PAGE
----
In addition to the prison sentence, Mitchell must serve three years of supervised release and has been barred from participating in the business of preparing returns while she serves her sentence.

New York: Preparer Alabi Gbangbala of Staten Island has been indicted on 31 counts of aiding and assisting in the preparation of false federal income tax returns and three counts of filing false personal federal income tax returns.  

According to the allegations, Gbangbala operated the tax prep business Broadfield and for tax years 2008 and 2009 allegedly prepared false returns for clients by, among other methods, failing to report accurate exemptions, falsifying business receipts and losses on Schedules C, and inflating or fabricating charitable contributions and unreimbursed employee expenses.

Gbangbala also filed false individual income tax returns on behalf of himself for tax years 2008 through 2010, in which he failed to disclose his total income for each calendar year.

If convicted, Gbangbala faces a maximum of three years in prison and a fine of $250,000 on each count. 

North Richland Hills, Texas: Preparer Michael Lloyd Moody has been sentenced to three years in prison and ordered to pay restitution to the IRS after admitting to causing false income tax returns to be filed with the IRS.

Moody was indicted in March 2013 on 16 counts of aiding and assisting in the preparation and presentation of false and fraudulent individual income tax returns. He pleaded guilty in December 2013 to two of those counts. He was on pretrial release until October 2013 when the court found he had violated its terms and conditions and remanded him into custody.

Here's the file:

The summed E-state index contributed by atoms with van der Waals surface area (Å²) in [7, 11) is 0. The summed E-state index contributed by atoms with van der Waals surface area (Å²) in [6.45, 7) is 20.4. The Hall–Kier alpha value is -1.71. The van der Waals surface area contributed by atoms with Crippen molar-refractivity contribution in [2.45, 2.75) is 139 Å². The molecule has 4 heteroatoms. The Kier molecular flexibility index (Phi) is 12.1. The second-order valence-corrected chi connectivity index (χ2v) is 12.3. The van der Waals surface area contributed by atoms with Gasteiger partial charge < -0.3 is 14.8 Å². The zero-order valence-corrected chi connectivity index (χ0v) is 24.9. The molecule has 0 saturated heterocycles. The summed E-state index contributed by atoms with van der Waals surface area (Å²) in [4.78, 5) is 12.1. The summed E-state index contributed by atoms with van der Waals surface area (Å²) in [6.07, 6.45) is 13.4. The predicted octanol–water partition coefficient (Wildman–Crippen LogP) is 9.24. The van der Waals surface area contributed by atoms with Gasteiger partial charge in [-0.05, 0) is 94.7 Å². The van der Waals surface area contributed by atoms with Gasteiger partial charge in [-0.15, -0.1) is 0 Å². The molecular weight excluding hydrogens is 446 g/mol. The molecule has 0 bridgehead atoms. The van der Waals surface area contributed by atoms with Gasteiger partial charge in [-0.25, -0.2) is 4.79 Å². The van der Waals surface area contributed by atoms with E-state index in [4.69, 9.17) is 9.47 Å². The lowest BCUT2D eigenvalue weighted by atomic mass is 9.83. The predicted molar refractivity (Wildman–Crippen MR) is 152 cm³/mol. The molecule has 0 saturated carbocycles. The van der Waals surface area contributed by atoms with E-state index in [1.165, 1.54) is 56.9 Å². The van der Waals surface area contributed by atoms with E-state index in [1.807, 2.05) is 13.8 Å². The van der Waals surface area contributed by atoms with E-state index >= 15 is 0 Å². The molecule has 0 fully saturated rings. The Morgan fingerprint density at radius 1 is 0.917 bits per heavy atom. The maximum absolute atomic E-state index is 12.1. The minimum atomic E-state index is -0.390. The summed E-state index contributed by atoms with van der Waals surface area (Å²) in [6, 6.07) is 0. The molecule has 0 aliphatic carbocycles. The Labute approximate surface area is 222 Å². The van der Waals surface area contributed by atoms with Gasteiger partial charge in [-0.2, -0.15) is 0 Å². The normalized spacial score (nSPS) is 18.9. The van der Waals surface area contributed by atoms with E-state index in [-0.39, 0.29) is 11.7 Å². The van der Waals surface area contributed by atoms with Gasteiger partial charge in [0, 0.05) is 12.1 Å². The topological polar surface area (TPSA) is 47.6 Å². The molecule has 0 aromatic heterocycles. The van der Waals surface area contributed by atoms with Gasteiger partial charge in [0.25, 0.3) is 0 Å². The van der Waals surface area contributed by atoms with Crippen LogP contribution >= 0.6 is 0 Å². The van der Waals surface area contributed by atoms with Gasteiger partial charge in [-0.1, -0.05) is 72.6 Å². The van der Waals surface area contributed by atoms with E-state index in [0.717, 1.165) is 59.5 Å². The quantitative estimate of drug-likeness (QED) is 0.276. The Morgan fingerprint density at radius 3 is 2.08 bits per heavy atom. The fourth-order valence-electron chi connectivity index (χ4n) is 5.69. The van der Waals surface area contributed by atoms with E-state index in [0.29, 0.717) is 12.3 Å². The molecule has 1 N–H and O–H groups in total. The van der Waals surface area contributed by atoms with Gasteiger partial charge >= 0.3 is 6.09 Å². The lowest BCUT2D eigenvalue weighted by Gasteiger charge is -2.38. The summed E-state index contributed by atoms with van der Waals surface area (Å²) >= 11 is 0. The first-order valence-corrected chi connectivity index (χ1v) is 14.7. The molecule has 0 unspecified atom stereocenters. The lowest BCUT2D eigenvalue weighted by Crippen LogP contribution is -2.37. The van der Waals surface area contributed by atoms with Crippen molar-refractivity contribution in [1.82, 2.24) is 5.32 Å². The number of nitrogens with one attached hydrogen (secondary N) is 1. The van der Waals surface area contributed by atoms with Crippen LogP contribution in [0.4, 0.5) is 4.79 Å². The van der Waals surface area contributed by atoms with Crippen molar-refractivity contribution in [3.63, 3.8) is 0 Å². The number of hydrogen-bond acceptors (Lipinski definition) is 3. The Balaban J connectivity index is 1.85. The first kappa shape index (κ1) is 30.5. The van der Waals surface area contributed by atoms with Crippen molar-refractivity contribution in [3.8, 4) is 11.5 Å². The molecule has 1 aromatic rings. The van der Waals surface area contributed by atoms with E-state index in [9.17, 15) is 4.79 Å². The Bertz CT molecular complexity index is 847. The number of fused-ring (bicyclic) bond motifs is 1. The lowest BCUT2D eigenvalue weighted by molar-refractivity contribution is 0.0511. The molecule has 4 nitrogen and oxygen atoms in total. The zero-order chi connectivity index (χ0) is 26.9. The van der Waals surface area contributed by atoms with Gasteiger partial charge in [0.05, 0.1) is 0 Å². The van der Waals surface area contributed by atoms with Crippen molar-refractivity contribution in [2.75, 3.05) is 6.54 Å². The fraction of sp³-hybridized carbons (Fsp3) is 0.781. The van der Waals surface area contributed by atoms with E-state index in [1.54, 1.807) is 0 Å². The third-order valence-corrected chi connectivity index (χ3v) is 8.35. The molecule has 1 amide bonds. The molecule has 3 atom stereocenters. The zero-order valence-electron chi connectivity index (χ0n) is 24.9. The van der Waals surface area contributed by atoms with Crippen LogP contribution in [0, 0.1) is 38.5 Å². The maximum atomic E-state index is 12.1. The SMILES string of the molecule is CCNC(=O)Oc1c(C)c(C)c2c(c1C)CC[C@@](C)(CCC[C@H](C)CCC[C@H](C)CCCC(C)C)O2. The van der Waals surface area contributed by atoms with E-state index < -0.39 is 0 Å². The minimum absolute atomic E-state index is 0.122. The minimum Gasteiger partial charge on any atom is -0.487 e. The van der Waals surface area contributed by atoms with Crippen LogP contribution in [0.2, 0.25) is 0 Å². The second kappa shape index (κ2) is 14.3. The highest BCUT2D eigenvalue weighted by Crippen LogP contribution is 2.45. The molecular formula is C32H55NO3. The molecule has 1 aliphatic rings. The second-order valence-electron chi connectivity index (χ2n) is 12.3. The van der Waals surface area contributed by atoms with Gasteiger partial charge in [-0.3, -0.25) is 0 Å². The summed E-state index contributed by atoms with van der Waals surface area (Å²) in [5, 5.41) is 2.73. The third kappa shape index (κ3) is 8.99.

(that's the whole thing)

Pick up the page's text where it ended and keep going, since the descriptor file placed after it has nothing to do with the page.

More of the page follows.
According to the factual resume filed in the case, from 2009 through 2010 Moody prepared 1040s, along with supporting schedules, at his residence. After meeting his clients, Moody delivered the completed returns to Universal Tax in Irving, Texas, to be e-filed.

Moody admits, according to the factual resume, that he inserted false or inflated deductions and credits to produce fraudulent refunds. For example, on approximately March 1, 2010, he prepared and caused to be filed a return knowingly including $37,044 as a business loss and $2,349 as an education credit due the taxpayer. In reality, this client did not own a Schedule C business and did not incur education expenses for the credit. The inflated refund cost the government $7,906.

Register or login for access to this item and much more

All Accounting Today content is archived after seven days.

Community members receive:
  • All recent and archived articles
  • Conference offers and updates
  • A full menu of enewsletter options
  • Web seminars, white papers, ebooks

Don't have an account? Register for Free Unlimited Access